America is not a two-party system

Ryan Haskell

Like me, many of you have probably watched the election coverage running on the news 24/7. It doesn’t take long, after listening to the pundits and so-called journalists, to see that our entire political system is based around a fierce and often dirty game between the red team and blue team with a few others making their futile attempts just to get a chance to play. You don’t need to watch long to see the latest poll numbers displayed on the screen as if on a score board and everyone on T.V. labeled with an R or a D to indicate just which of the teams they play for. The other parties, or even worse independents, are almost completely ignored or added only for comedic relief. The only independents who ever seem to be taken seriously are those like Joseph Lieberman, Charlie Crist or Lisa Murkowski who lose a primary and decide to break from their bigger party. Our system has been designed, against all original intention, to support the two major parties. There is no constitutional or logical reason that we should be so restricted by the two parties. We need to break from the falsely created two party system. The solution is to get rid of the party system all together.

Why is the two-party system such a bad one? The simple answer is that it restricts our choices and makes the choices we make, in terms of representatives, loyal and beholden to unelected officials such as Michael Steel and Tim Kaine (the heads of the Republican and Democratic Party respectively). The major parties’ influence over our system shuts out all other choices and leaves us with a limited field of options from which to choose our representatives. If you don’t fit neatly into the Republican or Democratic camp, you are out of luck. It creates a false choice between two solutions when there is in all reality a multitude of possible solutions. We should be free to choose from a wide range of representatives and those we choose should be loyal to their constituents and their own conscience and not to an unelected party leadership looking for the best way to gain political points. So what can be done about it?

We have to change how we do elections. The major parties have a strangle hold on our elections right from the primaries. The two major parties have primaries paid for while smaller parties are forced to choose their candidates through convention or caucus. Primaries and caucuses are simply two ways to decide what delegates will be sent to the convention where the real candidate is finally chosen. In the past, parties skipped the steps of caucus or primary and only held a convention to decide the final candidate. The difference in caucuses is that only registered members of that party are allowed and they vocally indicate their support for one candidate over the others to send delegates to the convention. This primary election system already gives major parties an advantage by having better veteran candidates who are more appealing to voters and have already been through a campaign to make themselves more familiar to voters. One solution to make things fairer might be to pay for all parties to have primaries. The problem with this is that it would be wildly expensive and give legitimacy to less legitimate parties. Another solution might be to make everyone use caucuses or convention, but there is a reason primaries were created, and that was to give people a voice in who would run and avoid smoke-filled backroom deals. The best solution to break the influence of the parties is to change how we elect candidates altogether by instituting a run-off or run-off like election where all candidates would appear on one ballot together and the top vote receivers, regardless of party affiliation, would go on to the general election. Such a system would weaken the hold of the parties and give others more of a fighting chance. The parties’ influence over elections can be further weakened and eliminated by disallowing straight-ticket voting or eliminating party labels from ballots altogether forcing people to actually research candidates instead of blindly voting for the party they favor.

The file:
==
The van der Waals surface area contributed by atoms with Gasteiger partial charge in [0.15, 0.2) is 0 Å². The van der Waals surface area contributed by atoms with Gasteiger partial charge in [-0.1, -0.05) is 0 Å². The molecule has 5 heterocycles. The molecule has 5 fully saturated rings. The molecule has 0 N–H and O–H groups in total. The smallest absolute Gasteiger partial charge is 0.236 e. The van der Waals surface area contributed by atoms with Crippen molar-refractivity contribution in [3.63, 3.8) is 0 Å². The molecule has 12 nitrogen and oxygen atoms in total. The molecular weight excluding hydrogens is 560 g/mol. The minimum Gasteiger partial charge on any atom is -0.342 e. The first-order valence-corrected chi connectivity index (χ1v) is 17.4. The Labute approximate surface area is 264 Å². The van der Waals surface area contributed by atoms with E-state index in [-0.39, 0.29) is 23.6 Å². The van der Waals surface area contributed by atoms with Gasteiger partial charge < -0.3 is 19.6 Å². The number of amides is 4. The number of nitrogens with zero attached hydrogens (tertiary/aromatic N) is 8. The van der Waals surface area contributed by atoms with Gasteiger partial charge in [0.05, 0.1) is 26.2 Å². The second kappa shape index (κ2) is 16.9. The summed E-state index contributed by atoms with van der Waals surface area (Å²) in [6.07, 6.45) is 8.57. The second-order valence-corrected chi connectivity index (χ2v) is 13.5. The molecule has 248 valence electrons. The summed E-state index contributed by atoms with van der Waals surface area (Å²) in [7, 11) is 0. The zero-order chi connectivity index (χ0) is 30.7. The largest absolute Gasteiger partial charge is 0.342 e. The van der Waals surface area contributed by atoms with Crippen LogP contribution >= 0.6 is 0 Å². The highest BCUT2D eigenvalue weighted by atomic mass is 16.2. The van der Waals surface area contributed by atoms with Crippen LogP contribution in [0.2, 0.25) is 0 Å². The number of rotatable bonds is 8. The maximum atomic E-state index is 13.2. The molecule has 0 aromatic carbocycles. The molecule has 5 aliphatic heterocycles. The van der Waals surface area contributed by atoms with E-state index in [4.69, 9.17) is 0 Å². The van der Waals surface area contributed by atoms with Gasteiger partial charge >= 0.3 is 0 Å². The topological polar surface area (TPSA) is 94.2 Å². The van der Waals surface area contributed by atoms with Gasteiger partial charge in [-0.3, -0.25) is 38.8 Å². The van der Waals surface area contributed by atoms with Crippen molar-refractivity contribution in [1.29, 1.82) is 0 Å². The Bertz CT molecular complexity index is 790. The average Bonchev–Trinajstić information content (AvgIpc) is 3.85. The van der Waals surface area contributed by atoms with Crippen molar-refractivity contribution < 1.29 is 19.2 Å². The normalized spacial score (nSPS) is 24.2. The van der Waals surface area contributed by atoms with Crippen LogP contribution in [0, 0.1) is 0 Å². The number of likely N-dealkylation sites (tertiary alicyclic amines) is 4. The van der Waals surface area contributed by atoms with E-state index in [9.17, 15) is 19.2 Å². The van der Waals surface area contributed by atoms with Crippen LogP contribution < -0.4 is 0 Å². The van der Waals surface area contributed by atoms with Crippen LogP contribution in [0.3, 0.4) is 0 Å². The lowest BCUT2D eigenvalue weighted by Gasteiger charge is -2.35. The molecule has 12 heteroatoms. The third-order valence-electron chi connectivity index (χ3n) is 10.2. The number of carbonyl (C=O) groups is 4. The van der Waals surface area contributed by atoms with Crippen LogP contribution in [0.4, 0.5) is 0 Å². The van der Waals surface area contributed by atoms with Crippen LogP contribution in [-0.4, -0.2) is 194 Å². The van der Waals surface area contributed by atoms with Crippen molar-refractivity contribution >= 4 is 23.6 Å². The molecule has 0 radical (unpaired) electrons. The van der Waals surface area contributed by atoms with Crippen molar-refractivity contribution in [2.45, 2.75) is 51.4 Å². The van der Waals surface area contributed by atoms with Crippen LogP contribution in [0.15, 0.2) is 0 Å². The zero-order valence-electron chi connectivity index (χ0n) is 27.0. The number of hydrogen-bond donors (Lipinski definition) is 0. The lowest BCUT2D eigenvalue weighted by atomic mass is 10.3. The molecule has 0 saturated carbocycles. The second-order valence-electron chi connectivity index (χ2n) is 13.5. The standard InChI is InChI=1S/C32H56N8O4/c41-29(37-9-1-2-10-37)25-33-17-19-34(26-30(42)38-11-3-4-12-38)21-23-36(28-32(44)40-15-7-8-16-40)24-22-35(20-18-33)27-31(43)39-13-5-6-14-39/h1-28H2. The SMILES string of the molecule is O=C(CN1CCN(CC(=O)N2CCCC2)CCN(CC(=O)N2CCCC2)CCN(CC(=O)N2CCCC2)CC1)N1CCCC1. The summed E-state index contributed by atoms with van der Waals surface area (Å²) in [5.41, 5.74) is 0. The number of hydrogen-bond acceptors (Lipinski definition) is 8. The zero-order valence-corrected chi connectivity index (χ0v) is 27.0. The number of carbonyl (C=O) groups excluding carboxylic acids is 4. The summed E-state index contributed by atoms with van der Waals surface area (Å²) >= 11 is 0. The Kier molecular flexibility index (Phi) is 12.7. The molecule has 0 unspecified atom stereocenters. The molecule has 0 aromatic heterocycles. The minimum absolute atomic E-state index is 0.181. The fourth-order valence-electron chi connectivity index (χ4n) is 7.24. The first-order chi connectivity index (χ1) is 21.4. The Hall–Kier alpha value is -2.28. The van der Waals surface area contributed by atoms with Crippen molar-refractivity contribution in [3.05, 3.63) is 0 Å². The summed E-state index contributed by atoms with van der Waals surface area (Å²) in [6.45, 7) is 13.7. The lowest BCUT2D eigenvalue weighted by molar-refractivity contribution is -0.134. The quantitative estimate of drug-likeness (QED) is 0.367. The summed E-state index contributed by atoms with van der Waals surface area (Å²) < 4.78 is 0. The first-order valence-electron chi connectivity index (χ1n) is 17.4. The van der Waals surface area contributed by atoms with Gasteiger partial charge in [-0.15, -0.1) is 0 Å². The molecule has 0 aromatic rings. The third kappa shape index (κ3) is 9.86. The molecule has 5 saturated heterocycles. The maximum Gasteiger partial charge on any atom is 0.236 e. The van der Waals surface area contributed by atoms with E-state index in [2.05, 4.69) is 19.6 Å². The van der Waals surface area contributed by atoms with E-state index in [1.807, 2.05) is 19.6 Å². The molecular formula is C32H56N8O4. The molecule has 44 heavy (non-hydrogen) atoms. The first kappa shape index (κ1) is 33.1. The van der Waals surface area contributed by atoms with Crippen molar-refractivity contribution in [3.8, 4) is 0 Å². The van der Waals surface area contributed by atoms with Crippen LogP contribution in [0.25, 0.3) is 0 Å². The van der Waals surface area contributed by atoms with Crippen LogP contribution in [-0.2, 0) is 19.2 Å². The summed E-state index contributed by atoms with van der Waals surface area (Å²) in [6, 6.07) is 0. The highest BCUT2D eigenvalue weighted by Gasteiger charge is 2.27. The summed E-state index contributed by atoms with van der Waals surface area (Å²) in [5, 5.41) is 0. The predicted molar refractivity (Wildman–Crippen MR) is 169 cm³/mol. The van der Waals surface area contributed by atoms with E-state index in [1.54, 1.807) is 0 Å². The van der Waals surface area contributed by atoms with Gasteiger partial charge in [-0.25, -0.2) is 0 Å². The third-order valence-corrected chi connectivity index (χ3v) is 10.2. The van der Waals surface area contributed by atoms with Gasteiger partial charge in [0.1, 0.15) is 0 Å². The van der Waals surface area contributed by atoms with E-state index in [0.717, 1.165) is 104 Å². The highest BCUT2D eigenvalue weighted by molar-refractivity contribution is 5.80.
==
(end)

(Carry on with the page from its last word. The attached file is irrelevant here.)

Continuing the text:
However, the main thing that needs to be done to break the parties influence is to change how we as voters act. We need to break ourselves from the mindset that it is only Republicans vs. Democrats. We need to vote without looking at their party and not vote for an unknown candidate because he is from our party and if someone believes an independent or third party candidate is truly the best, they should not be afraid to vote for them however unlikely the candidate’s chances. Most of all make your voice heard, don’t fall for the false choice, and don’t dismiss someone because of the party you believe they belong to.